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Chitek v. Horn

Supreme Court of Wisconsin
Apr 5, 1950
42 N.W.2d 162 (Wis. 1950)


March 9, 1950 —

April 5, 1950.

APPEAL from a judgment of the circuit court for Sauk county: ALVIN C. REIS, Circuit Judge. Affirmed.

For the appellants there were briefs by Langer Cross of Baraboo, and oral argument by Clyde C. Cross and H. M. Langer.

For the respondents there was a brief by Conway Conway of Baraboo, attorneys, and Walter D. Corrigan, Sr., and Thomas M. Corrigan, both of Milwaukee of counsel, and oral argument by Walter D. Corrigan, Sr., and Vaughn S. Conway.

Action by a husband and wife to recover damages for personal injuries sustained by the wife in an automobile collision. The case was tried to a jury and from a judgment on the verdict in favor of plaintiffs, defendants appeal.

Plaintiff Helen Chitek was injured when the parked automobile in which she was sitting was struck from the rear by an automobile parked behind her which in turn was struck by the automobile driven by the defendant William A. Rudolph and insured by the defendant General Casualty Insurance Company.

The liability of the defendants was admitted, and the limit of the General Casualty Company coverage stipulated to be $10,000.

The only questions submitted to the jury were those concerning damages resulting from the injuries sustained in the collision. The jury assessed plaintiff Helen Chitek's damages at $4,000 for personal injuries. The damages of Joseph Chitek for the services of Dr. Walsh were allowed by the court upon stipulation at $80. The jury allowed him $600 for expenses to which he was put on account of Mrs. Chitek's injuries, and $400 for loss of society and companionship.

Mrs. Chitek testified that she had had an injury in childhood which had left her with a stiff knee and which apparently resulted in a shortening of one leg and a scoliosis of the spine. There was also some arthritis in the spine, as evidenced by lipping on certain of the vertebrae. She further testified that she had five children living at the time of the accident and that she took care of them unassisted as well as all her housework, and that she suffered no pain whatever. She conceived and bore two children between the time of the accident and the time of trial. During this three-year interval she testified that she was unable to do the heavy work around the house and that she suffered pain in the neck and muscles of the upper back.

She was examined by Dr. Walsh, in front of whose home her car was parked when she was struck, and treated by him from that time (March 13, 1946) to the following August when she was referred to Dr. Wirka. Dr. Wirka testified that in his opinion the arthritis and scoliosis would account for Mrs. Chitek's complaints.

The appellants contend that there is not sufficient credible evidence to sustain the jury's verdict that the complaints of the respondent Helen Chitek resulted from the injuries, and that it is pure speculation to so hold in view of the fact that at the time of the accident she had a scoliosis of the spine and an arthritic condition.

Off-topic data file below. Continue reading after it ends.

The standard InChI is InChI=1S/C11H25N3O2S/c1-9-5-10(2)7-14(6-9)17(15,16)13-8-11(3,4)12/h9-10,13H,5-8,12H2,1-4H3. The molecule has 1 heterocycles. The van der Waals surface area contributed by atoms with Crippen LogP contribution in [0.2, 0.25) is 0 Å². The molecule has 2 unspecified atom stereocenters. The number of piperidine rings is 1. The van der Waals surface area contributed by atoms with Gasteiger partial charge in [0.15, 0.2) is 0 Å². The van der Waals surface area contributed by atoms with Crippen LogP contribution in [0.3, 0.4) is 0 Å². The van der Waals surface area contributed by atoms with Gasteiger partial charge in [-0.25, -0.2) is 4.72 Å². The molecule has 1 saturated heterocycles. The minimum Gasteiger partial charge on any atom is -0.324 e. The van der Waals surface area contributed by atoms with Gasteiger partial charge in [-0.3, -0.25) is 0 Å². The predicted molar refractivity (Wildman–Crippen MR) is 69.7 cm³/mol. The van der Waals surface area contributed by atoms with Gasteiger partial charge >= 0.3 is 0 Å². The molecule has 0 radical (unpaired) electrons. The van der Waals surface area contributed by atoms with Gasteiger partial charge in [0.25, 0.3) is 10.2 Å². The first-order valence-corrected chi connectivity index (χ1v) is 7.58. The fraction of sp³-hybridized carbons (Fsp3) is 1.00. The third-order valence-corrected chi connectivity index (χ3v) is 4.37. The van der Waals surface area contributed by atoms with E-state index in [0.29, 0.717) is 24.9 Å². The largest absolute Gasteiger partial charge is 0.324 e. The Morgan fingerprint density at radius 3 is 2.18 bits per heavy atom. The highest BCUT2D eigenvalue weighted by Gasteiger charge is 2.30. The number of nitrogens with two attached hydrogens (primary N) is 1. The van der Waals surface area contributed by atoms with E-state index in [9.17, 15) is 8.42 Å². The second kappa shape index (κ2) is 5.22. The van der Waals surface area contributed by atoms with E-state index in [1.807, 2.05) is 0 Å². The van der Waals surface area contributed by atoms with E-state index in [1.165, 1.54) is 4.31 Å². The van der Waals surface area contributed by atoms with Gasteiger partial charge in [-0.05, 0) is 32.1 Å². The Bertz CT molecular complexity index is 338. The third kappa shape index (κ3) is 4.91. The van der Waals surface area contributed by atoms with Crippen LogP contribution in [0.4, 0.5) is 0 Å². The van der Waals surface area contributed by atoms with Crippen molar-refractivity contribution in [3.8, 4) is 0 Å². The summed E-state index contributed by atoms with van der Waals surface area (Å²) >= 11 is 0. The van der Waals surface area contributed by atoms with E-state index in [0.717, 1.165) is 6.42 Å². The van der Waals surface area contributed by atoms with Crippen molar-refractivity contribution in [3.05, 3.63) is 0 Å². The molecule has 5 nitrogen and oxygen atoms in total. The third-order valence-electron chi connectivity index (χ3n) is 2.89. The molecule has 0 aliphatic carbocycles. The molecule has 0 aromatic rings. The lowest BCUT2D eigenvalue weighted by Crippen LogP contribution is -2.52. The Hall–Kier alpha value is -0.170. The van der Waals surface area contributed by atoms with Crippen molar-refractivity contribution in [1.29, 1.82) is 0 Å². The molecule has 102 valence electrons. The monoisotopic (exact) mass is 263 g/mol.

Where the testimony is in conflict, the testimony of an expert being at variance with that of the respondent, it does not necessarily render the testimony of the respondent incredible.

Where the question was whether there had been a complete recovery, which objective symptoms indicated to the medical experts, and the plaintiff testified that he was suffering severe headaches, nervousness, irritability, difficulty in sleeping, impairment of memory, and was, because of his physical condition, unable to hold a job, it was held that the jury had a right to believe plaintiff's testimony and a verdict of $15,000 based upon such subjective symptoms was sustained. Kearney v. Massman Construction Co. (1945), 247 Wis. 56, 18 N.W.2d 481. There is no reason to accept a litigant's testimony of subjective symptoms which establish results and reject such testimony from which a jury may infer cause.

Where respondent, a woman thirty-five years of age, testified that she was the mother of five living children at the time of the accident and had always cared for them and done all of her housework, including laundry, baking, scrubbing, and housecleaning, even though she had a stiff knee and a scoliosis of the spine, and after the accident had pain in her neck and upper spine which made it impossible for her to put forth sustained effort or do heavy household duties, — the jury could properly infer that her physical disabilities resulted from injuries sustained in the accident. An award of $4,000 for such personal injuries, which the doctors testified were permanent in nature but in their opinion were due to arthritis, was not excessive.

The damages allowed to the husband were ample but not excessive.

Respondents contend that since the appellant Insurance Company stipulated to liability and agreed to pay damages to the extent of its $10,000 coverage, it cannot complain when the damages are under policy limits. Such a stipulation in our opinion merely concedes liability and puts respondents to their proof on damages. The liability thus admitted is only for legitimate provable damages which flow from the injury sustained in the accident.

By the Court. — Judgment affirmed.

Summaries of

Chitek v. Horn

Supreme Court of Wisconsin
Apr 5, 1950
42 N.W.2d 162 (Wis. 1950)
Case details for

Chitek v. Horn

Case Details

Full title:CHITEK and wife, Plaintiffs and Respondents, vs. HORN and others…

Court:Supreme Court of Wisconsin

Date published: Apr 5, 1950


42 N.W.2d 162 (Wis. 1950)
42 N.W.2d 162

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